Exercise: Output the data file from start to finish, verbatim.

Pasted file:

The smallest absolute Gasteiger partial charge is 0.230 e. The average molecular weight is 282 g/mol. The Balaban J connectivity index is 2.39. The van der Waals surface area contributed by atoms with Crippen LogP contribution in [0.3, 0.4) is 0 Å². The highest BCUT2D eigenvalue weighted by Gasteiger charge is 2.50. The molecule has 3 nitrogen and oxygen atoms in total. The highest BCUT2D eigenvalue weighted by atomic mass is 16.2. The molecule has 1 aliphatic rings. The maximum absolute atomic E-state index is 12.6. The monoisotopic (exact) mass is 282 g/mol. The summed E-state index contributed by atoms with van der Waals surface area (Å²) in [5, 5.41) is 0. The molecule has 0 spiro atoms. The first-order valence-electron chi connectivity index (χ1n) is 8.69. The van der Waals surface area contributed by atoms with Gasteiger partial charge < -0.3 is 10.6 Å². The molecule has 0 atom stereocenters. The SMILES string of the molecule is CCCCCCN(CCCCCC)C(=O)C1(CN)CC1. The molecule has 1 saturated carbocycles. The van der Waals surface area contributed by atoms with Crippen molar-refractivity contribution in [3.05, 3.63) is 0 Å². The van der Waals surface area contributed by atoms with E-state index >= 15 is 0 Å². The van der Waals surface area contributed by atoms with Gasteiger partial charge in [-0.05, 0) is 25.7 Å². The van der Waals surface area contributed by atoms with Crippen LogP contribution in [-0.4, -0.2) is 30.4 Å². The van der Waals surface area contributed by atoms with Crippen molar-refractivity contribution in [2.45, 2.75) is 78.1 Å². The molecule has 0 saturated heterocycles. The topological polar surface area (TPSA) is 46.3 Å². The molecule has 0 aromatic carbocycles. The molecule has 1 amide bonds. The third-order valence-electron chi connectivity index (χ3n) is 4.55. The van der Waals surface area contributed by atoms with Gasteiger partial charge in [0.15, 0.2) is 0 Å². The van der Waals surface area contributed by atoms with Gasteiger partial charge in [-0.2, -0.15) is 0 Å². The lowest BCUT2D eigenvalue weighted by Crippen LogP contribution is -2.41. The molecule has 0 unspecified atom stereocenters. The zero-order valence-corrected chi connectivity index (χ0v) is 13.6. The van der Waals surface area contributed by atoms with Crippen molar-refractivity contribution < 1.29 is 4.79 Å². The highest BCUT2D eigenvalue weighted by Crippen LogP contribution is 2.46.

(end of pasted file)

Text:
The smallest absolute Gasteiger partial charge is 0.230 e. The average molecular weight is 282 g/mol. The Balaban J connectivity index is 2.39. The van der Waals surface area contributed by atoms with Crippen LogP contribution in [0.3, 0.4) is 0 Å². The highest BCUT2D eigenvalue weighted by Gasteiger charge is 2.50. The molecule has 3 nitrogen and oxygen atoms in total. The highest BCUT2D eigenvalue weighted by atomic mass is 16.2. The molecule has 1 aliphatic rings. The maximum absolute atomic E-state index is 12.6. The monoisotopic (exact) mass is 282 g/mol. The summed E-state index contributed by atoms with van der Waals surface area (Å²) in [5, 5.41) is 0. The molecule has 0 spiro atoms. The first-order valence-electron chi connectivity index (χ1n) is 8.69. The van der Waals surface area contributed by atoms with Gasteiger partial charge < -0.3 is 10.6 Å². The molecule has 0 atom stereocenters. The SMILES string of the molecule is CCCCCCN(CCCCCC)C(=O)C1(CN)CC1. The molecule has 1 saturated carbocycles. The van der Waals surface area contributed by atoms with Crippen molar-refractivity contribution in [3.05, 3.63) is 0 Å². The van der Waals surface area contributed by atoms with E-state index >= 15 is 0 Å². The van der Waals surface area contributed by atoms with Gasteiger partial charge in [-0.05, 0) is 25.7 Å². The van der Waals surface area contributed by atoms with Crippen LogP contribution in [-0.4, -0.2) is 30.4 Å². The van der Waals surface area contributed by atoms with Crippen molar-refractivity contribution in [2.45, 2.75) is 78.1 Å². The molecule has 0 saturated heterocycles. The topological polar surface area (TPSA) is 46.3 Å². The molecule has 0 aromatic carbocycles. The molecule has 1 amide bonds. The third-order valence-electron chi connectivity index (χ3n) is 4.55. The van der Waals surface area contributed by atoms with Gasteiger partial charge in [0.15, 0.2) is 0 Å². The van der Waals surface area contributed by atoms with Gasteiger partial charge in [-0.2, -0.15) is 0 Å². The lowest BCUT2D eigenvalue weighted by Crippen LogP contribution is -2.41. The molecule has 0 unspecified atom stereocenters. The zero-order valence-corrected chi connectivity index (χ0v) is 13.6. The van der Waals surface area contributed by atoms with Crippen molar-refractivity contribution < 1.29 is 4.79 Å². The highest BCUT2D eigenvalue weighted by Crippen LogP contribution is 2.46.